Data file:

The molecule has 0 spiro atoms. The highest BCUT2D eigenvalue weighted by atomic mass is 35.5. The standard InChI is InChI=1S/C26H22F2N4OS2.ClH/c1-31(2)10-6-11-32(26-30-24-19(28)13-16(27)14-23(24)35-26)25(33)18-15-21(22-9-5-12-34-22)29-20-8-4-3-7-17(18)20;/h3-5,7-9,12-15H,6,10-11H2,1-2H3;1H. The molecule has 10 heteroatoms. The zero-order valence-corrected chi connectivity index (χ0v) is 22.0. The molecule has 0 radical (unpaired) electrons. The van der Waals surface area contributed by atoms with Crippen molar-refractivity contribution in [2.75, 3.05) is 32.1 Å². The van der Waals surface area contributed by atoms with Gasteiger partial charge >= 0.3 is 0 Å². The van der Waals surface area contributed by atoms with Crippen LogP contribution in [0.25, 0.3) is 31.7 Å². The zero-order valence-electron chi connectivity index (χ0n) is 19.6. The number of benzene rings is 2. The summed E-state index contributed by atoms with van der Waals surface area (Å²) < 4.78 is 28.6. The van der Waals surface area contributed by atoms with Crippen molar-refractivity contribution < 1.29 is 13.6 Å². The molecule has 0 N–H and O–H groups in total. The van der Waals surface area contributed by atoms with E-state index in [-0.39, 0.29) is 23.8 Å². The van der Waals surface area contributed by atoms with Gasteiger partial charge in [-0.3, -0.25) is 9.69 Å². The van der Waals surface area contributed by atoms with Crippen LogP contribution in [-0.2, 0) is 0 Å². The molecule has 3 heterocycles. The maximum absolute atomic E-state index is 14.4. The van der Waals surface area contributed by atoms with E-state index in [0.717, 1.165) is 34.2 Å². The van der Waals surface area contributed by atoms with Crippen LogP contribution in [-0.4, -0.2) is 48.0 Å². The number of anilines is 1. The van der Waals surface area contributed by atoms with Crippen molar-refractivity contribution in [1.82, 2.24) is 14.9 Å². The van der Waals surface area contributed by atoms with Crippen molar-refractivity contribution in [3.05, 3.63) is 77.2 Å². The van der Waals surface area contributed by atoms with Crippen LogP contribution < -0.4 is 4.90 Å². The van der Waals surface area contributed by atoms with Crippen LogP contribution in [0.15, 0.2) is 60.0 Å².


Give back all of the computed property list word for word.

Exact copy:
The molecule has 0 spiro atoms. The highest BCUT2D eigenvalue weighted by atomic mass is 35.5. The standard InChI is InChI=1S/C26H22F2N4OS2.ClH/c1-31(2)10-6-11-32(26-30-24-19(28)13-16(27)14-23(24)35-26)25(33)18-15-21(22-9-5-12-34-22)29-20-8-4-3-7-17(18)20;/h3-5,7-9,12-15H,6,10-11H2,1-2H3;1H. The molecule has 10 heteroatoms. The zero-order valence-corrected chi connectivity index (χ0v) is 22.0. The molecule has 0 radical (unpaired) electrons. The van der Waals surface area contributed by atoms with Crippen molar-refractivity contribution in [2.75, 3.05) is 32.1 Å². The van der Waals surface area contributed by atoms with Gasteiger partial charge >= 0.3 is 0 Å². The van der Waals surface area contributed by atoms with Crippen LogP contribution in [0.25, 0.3) is 31.7 Å². The zero-order valence-electron chi connectivity index (χ0n) is 19.6. The number of benzene rings is 2. The summed E-state index contributed by atoms with van der Waals surface area (Å²) < 4.78 is 28.6. The van der Waals surface area contributed by atoms with Crippen molar-refractivity contribution < 1.29 is 13.6 Å². The molecule has 0 N–H and O–H groups in total. The van der Waals surface area contributed by atoms with E-state index in [-0.39, 0.29) is 23.8 Å². The van der Waals surface area contributed by atoms with Gasteiger partial charge in [-0.3, -0.25) is 9.69 Å². The van der Waals surface area contributed by atoms with Crippen LogP contribution in [-0.2, 0) is 0 Å². The molecule has 3 heterocycles. The maximum absolute atomic E-state index is 14.4. The van der Waals surface area contributed by atoms with E-state index in [0.717, 1.165) is 34.2 Å². The van der Waals surface area contributed by atoms with Crippen LogP contribution in [-0.4, -0.2) is 48.0 Å². The number of anilines is 1. The van der Waals surface area contributed by atoms with Crippen molar-refractivity contribution in [1.82, 2.24) is 14.9 Å². The van der Waals surface area contributed by atoms with Crippen molar-refractivity contribution in [3.05, 3.63) is 77.2 Å². The van der Waals surface area contributed by atoms with Crippen LogP contribution < -0.4 is 4.90 Å². The van der Waals surface area contributed by atoms with Crippen LogP contribution in [0.15, 0.2) is 60.0 Å².